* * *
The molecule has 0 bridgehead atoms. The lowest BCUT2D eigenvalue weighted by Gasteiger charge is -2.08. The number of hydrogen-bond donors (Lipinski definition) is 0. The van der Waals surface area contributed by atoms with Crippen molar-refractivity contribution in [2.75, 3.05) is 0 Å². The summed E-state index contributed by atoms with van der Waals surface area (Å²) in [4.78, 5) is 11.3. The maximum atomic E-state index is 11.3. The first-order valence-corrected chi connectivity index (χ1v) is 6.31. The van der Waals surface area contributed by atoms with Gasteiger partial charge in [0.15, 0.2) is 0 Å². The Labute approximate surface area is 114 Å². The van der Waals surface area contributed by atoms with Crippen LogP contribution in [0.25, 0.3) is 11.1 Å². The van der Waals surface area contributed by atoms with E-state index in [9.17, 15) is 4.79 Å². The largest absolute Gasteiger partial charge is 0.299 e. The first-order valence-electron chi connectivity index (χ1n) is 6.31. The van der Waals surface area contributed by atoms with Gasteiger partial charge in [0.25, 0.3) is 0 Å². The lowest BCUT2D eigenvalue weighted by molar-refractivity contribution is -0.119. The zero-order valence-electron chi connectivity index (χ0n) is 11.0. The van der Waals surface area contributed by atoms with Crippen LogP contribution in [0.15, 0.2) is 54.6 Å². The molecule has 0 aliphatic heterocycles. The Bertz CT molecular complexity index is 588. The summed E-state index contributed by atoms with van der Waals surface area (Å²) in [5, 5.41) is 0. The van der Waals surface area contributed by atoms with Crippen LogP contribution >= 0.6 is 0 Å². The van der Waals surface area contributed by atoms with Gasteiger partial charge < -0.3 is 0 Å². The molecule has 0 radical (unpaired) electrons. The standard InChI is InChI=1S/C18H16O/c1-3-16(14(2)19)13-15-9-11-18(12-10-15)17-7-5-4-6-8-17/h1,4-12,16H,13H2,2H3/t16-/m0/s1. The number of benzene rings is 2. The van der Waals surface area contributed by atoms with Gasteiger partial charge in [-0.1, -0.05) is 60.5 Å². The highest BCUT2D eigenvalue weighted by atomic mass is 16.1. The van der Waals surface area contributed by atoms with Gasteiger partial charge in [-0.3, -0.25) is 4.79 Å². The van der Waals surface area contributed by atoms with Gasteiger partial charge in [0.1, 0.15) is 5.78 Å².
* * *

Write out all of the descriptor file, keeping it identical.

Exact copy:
The molecule has 0 bridgehead atoms. The lowest BCUT2D eigenvalue weighted by Gasteiger charge is -2.08. The number of hydrogen-bond donors (Lipinski definition) is 0. The van der Waals surface area contributed by atoms with Crippen molar-refractivity contribution in [2.75, 3.05) is 0 Å². The summed E-state index contributed by atoms with van der Waals surface area (Å²) in [4.78, 5) is 11.3. The maximum atomic E-state index is 11.3. The first-order valence-corrected chi connectivity index (χ1v) is 6.31. The van der Waals surface area contributed by atoms with Gasteiger partial charge in [0.15, 0.2) is 0 Å². The Labute approximate surface area is 114 Å². The van der Waals surface area contributed by atoms with Crippen LogP contribution in [0.25, 0.3) is 11.1 Å². The van der Waals surface area contributed by atoms with E-state index in [9.17, 15) is 4.79 Å². The largest absolute Gasteiger partial charge is 0.299 e. The first-order valence-electron chi connectivity index (χ1n) is 6.31. The van der Waals surface area contributed by atoms with Gasteiger partial charge in [0.25, 0.3) is 0 Å². The lowest BCUT2D eigenvalue weighted by molar-refractivity contribution is -0.119. The zero-order valence-electron chi connectivity index (χ0n) is 11.0. The van der Waals surface area contributed by atoms with Crippen LogP contribution in [0.15, 0.2) is 54.6 Å². The molecule has 0 aliphatic heterocycles. The Bertz CT molecular complexity index is 588. The summed E-state index contributed by atoms with van der Waals surface area (Å²) in [5, 5.41) is 0. The van der Waals surface area contributed by atoms with Crippen LogP contribution >= 0.6 is 0 Å². The van der Waals surface area contributed by atoms with Gasteiger partial charge < -0.3 is 0 Å². The molecule has 0 radical (unpaired) electrons. The standard InChI is InChI=1S/C18H16O/c1-3-16(14(2)19)13-15-9-11-18(12-10-15)17-7-5-4-6-8-17/h1,4-12,16H,13H2,2H3/t16-/m0/s1. The number of benzene rings is 2. The van der Waals surface area contributed by atoms with Gasteiger partial charge in [-0.1, -0.05) is 60.5 Å². The highest BCUT2D eigenvalue weighted by atomic mass is 16.1. The van der Waals surface area contributed by atoms with Gasteiger partial charge in [-0.3, -0.25) is 4.79 Å². The van der Waals surface area contributed by atoms with Gasteiger partial charge in [0.1, 0.15) is 5.78 Å².